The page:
Pictured: Sin City’s neon graveyard where rusting cowboys, Indians and martini glasses finally see their rest
Once sparkling beacons bringing gamblers, travellers and pleasure-seekers home, even with their lights long out, their messages of sin and adult play still glow.
Salvaged from the hotels and casinos lining Las Vegas' strip since the 1930s, it'd be a unique kind of graveyard, dubbed the Neon Boneyard, they'd be laid to rest in today.
While no light shines forever, fortunately for these thousands of clear and coloured bulbs dotting and formerly prancing over 100 signs at the city’s Neon Museum, they don't have to for visitors to experience some of the city's most iconic and historic lights.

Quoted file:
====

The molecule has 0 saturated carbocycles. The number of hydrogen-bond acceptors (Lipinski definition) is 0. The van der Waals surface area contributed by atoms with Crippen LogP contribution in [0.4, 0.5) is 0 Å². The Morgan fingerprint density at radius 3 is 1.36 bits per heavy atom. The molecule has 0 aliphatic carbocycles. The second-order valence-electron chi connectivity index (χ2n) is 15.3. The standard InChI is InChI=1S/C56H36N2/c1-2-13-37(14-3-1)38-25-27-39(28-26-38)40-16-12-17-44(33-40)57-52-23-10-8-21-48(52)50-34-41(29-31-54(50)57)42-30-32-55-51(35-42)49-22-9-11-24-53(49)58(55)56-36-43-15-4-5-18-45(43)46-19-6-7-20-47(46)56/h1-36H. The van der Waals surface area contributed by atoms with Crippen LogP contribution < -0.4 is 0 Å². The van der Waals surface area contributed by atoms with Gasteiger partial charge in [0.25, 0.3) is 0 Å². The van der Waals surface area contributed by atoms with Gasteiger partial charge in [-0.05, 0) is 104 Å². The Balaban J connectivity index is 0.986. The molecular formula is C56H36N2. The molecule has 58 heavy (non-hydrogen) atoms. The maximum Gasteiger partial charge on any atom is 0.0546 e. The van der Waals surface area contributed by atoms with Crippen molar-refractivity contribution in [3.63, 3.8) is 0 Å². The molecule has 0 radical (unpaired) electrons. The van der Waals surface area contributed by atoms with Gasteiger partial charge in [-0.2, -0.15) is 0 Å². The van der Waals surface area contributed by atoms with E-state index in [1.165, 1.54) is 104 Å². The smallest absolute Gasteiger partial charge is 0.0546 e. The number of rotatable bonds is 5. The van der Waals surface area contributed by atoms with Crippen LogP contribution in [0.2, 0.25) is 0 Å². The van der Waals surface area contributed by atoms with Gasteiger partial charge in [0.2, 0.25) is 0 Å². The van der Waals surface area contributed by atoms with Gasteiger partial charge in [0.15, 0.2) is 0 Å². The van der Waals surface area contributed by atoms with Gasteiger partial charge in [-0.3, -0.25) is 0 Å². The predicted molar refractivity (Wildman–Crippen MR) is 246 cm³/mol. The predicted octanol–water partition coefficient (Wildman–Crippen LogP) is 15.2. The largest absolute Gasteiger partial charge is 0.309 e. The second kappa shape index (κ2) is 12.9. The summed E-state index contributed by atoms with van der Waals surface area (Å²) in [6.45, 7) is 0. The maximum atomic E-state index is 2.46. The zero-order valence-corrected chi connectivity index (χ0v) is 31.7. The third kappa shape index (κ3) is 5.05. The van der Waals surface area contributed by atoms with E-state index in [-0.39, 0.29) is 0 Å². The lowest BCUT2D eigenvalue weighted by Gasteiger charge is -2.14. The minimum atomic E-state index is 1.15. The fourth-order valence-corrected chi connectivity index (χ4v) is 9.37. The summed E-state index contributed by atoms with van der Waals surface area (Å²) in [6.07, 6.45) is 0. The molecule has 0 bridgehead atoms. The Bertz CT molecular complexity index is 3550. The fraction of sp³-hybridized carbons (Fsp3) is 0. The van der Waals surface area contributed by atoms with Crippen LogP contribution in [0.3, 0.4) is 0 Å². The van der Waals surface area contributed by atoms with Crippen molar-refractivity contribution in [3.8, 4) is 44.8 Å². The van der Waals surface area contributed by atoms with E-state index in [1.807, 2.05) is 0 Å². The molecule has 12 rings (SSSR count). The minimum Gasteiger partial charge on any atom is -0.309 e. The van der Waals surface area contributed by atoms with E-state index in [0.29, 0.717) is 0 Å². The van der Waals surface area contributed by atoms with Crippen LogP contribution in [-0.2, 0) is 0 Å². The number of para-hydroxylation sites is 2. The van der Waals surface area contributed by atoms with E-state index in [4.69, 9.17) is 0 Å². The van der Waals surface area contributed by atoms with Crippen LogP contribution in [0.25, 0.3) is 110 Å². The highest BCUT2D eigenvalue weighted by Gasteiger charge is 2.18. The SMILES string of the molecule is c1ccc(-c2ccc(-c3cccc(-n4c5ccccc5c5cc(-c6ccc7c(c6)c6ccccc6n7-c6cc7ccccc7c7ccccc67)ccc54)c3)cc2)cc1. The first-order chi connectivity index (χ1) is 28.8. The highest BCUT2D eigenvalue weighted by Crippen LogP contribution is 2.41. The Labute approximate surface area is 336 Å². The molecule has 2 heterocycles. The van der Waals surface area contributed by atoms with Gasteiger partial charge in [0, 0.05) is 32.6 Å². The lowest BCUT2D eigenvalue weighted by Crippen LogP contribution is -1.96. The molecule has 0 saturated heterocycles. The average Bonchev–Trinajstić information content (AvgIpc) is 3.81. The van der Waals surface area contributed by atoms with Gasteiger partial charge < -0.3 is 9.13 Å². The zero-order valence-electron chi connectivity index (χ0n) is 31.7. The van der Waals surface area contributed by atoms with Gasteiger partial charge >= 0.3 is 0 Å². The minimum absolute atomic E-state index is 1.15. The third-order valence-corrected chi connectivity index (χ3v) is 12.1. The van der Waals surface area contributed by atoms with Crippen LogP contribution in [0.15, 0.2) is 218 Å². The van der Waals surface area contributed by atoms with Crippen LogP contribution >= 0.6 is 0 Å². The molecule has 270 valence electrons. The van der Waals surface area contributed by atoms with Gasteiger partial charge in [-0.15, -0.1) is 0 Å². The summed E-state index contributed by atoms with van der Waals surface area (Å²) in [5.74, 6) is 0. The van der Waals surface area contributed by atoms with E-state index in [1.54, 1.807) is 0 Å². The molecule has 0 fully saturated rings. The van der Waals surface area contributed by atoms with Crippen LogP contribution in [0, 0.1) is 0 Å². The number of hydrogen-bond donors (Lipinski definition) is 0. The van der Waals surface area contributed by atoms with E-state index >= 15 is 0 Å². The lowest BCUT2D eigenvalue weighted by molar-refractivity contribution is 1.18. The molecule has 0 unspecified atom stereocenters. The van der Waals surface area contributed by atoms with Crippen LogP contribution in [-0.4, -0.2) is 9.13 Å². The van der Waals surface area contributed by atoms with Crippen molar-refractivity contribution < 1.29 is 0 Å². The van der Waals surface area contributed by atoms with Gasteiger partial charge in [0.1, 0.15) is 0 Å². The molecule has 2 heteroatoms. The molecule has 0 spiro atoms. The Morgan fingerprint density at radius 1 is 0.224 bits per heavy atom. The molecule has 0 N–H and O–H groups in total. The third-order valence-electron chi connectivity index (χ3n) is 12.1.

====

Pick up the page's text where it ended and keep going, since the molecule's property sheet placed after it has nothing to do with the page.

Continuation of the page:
A true graveyard featuring its own course of decay, visitors are advised to wear closed-toed shoes in fear of rusty metal and broken glass potentially lining the two-acre outdoor museum.
But they promise to take visitors back in time with the earliest signs rescued from the Young Electric Sign Company after their disposal and gradual wear in the elements.
Not all stripped of their electric flare, the museum also has a collection of 16 fully-refurbished signs lining Freemont Street at Las Vegas Blvd as their Downtown Gallery. Those include Aladdin's lamp, the Horse and rider from the Hacienda Resort, and the Anderson Dairy milkman.
Today the museum works to maintain and restore the signs whose outdoor bone yard residents include Sassy Sally's and the Yucca Motel.
©courtesy of The Neon Museum/Exclusivepix media